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I am in the process of upgrading from VS2008 to VS2010 and want to do some cleaning up. My main solution has 20 or so projects under it in a flat file space. However there is a grouping to the projects (some libraries, some client programs, some test programs etc) and I wanted to reorganise the physical disk layout of the projects in the appropriate manner. In addition my source control is VSS(1) so I want to keep its file structure aligned with the physical disk structure and keep the overall file history.

So what sort of tools are available to do this? Or am I better off cutting the solution to pieces and reassembling it in the desired locations?

There are a few SO questions that talk about the best layout for a solution, but none that I have seen that tell you how to get from A to B

How to refactor large projects in visual studio

Project layout on disk in visual studio

For example I want to go from "A"

Solution
  |
  |-Project1
  |-Project2
  |-Project3
  |-Project4

to "B"

Solution
  |
  |-Group1
  |   |
  |   |-Project1
  |   |-Project2
  |
  |-Group2
      |
      |-Project3
      |-Project4

update 1

I should have mentioned that I tried the obvious method of creating solution folders for "Group1" and "Group2" and then dragging the projects into their new locations under each folder. This works well for creating a logical organization of the projects within VS2010, but does not change the physical location of the projects on disk.

Update 2

I tried removing a project from the solution, physically moving it on disk and then adding it under a solution folder. This achieves the relocation on disk, but the project remembered where it was originally in VSS and linked up with those files, rather than VS2010 building a new project structure in VSS

Update 3

After thinking about it for a bit I have realized that what I am asking for is more how to realign VSS projects with the physical disk layout after I move the projects in VS2010. Fixing this will entail modifications to both the VSS project layout and the VS2010 project internals. So I have update the tags and question heading.

Update 4 - My manual solution

OK so I have worked out a very manually intensive method for moving things around:

  1. Remove the project from the VS2010 solution

  2. Move it to the new location on disk

  3. Delete all VSS related files from the project

  4. Open the project file in a text editor and strip out all VSS related entries (all those start with "Scc" )

  5. Add the project back into the solution and re-establish any project to project references

  6. Check the solution and the project back into VSS and close down VS2010

  7. Open up VSS and delete the code only files from the new project location in VSS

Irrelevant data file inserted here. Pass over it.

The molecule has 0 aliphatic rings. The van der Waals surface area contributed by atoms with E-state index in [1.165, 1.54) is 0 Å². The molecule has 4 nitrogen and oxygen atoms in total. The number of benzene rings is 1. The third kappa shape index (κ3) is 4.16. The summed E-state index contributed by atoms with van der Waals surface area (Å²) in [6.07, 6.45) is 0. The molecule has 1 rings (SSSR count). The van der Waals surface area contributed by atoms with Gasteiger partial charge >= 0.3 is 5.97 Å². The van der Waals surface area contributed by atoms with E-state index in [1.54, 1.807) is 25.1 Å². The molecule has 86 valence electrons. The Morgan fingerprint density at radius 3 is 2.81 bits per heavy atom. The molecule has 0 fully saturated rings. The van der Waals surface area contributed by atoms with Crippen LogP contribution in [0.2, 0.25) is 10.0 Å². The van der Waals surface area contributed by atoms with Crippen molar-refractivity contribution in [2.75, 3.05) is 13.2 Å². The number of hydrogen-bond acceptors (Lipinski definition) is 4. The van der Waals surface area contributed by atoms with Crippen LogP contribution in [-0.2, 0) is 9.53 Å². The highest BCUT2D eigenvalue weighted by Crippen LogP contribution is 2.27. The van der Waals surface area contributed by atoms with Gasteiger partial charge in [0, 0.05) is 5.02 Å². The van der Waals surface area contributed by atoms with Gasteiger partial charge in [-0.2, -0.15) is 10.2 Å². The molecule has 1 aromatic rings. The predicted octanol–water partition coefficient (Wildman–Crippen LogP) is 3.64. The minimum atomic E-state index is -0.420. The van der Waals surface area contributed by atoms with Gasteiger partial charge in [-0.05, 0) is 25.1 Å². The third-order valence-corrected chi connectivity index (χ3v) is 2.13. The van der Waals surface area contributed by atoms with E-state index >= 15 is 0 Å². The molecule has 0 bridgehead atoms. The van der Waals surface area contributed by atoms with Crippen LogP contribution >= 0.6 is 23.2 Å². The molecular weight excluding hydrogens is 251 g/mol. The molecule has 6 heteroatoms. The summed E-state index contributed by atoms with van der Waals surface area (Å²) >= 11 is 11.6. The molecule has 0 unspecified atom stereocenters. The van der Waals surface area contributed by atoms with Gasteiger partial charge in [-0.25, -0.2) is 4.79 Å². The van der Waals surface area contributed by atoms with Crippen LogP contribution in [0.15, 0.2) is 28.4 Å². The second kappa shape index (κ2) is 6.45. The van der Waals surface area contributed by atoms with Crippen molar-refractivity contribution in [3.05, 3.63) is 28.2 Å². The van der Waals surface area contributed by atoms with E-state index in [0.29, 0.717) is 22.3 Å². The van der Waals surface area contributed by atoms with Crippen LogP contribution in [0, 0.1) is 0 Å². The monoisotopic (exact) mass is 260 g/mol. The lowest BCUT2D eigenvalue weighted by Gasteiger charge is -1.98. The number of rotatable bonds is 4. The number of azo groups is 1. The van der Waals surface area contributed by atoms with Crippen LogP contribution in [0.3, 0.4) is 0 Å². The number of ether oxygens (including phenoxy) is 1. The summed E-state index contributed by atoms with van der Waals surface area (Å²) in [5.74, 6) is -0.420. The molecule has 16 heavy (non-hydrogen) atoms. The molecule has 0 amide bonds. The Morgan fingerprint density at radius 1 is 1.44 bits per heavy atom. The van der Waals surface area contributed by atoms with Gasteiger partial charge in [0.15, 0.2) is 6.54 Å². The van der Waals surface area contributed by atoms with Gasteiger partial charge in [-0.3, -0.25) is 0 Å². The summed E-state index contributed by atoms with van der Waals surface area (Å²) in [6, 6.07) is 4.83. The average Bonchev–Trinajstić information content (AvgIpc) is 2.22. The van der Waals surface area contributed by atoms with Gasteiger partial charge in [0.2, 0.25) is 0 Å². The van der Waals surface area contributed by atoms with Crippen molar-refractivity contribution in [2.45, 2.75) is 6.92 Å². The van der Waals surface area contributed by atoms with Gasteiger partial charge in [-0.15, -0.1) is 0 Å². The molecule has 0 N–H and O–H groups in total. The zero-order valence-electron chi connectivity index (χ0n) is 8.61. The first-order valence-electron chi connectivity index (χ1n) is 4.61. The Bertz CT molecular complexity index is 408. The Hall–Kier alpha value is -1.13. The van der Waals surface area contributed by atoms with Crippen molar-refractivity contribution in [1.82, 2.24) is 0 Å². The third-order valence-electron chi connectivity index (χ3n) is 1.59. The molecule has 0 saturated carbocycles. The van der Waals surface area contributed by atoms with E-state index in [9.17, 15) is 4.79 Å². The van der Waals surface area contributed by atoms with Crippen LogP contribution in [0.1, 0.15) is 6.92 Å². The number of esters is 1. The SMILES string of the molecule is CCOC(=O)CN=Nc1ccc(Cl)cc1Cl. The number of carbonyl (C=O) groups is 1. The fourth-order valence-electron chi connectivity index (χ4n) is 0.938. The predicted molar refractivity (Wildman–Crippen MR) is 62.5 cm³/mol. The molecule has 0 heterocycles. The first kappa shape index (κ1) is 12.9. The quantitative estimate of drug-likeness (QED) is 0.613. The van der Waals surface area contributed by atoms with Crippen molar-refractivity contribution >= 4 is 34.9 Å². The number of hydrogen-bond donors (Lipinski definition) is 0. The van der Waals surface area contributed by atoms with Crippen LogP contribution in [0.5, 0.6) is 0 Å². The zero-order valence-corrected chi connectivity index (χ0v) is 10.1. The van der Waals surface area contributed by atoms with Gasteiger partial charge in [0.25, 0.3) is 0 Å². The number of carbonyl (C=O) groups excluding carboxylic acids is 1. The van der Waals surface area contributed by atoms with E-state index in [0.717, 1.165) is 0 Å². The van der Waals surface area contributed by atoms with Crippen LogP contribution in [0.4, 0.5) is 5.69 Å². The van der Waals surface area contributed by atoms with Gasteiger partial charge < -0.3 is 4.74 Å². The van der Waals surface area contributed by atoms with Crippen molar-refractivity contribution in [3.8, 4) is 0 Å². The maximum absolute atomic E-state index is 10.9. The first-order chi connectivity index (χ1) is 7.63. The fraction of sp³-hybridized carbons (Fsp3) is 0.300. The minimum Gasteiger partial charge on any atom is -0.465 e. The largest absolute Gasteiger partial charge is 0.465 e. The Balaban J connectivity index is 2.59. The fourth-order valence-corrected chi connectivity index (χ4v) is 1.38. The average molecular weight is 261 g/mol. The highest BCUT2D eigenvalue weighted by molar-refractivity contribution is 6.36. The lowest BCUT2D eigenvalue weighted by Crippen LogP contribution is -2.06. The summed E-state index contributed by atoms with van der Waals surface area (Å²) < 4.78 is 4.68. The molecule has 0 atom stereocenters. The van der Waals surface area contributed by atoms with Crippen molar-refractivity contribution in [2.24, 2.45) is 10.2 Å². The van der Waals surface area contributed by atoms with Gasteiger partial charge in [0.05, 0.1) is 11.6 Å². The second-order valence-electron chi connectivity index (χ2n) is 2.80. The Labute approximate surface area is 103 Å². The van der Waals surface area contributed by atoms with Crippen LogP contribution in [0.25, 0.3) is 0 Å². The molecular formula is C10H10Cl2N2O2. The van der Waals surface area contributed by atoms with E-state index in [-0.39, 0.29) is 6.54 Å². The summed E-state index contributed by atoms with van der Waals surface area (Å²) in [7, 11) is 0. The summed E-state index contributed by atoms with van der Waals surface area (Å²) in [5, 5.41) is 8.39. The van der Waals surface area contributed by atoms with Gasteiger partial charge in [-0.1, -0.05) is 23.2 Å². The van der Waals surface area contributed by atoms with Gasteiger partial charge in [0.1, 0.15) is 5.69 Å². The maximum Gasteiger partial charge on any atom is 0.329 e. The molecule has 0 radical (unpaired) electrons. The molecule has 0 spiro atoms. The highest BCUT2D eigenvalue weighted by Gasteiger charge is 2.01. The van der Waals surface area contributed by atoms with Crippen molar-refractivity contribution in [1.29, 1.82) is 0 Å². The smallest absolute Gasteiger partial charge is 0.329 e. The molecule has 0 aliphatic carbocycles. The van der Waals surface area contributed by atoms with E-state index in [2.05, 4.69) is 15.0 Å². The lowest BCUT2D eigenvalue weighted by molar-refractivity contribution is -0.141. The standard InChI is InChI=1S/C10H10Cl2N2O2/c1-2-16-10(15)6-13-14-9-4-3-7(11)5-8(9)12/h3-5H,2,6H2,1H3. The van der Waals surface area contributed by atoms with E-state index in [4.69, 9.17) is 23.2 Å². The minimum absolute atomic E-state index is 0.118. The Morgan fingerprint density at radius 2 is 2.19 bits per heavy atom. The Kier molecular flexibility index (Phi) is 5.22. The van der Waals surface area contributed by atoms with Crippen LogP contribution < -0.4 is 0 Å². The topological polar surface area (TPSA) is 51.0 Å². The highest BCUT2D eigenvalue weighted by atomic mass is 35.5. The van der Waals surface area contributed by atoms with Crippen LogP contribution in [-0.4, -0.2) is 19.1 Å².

8. Share in the files from the old location in VSS

  9. Delete the files from the old location in VSS

  10. Delete the old project location in VSS

Is this the best/only way of doing this?

(1) Yes I know - VSS. However in the context that I am using it, it works perfectly fine and I have not had it put a foot wrong, and while I have explored other options I'm not about to change right now. So please, no comments about how I should move to the next best thing in source control. And if that doesn't get your hackles up, how about this: I actually use a currently available and actively supported commercial product that uses VSS as a backend, versioning data store!

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up vote 0 down vote accepted

It sounds like you're most of the way there. You can open up the .sln file in a text editor, and manually change the paths to the .(vs|cs)proj files. This should allow you to use the structure you want.

share|improve this answer
    
Chris - I had thought about editing the sln file, but after a couple of attempts which screwed things up I gave up on that. Following the procedure I laid out above worked for me and it only took an afternoon to rearrange my solution. And then a bit more time to fix up all the relative paths used in my unmanaged c++ solutions! I'll give you the solution for at least taking the time out to give me an answer. – Peter M Jul 3 '10 at 22:04
    
Not sure how you'd screw up the .sln, unless your editor is adding additional characters. I do this almost every time I set up a new solution, manually changing the path to the project file so I have have the .sln file where I want it in relation to the projects. I use emacs, but belive that notepad++ will also work. – chris Jul 4 '10 at 23:05

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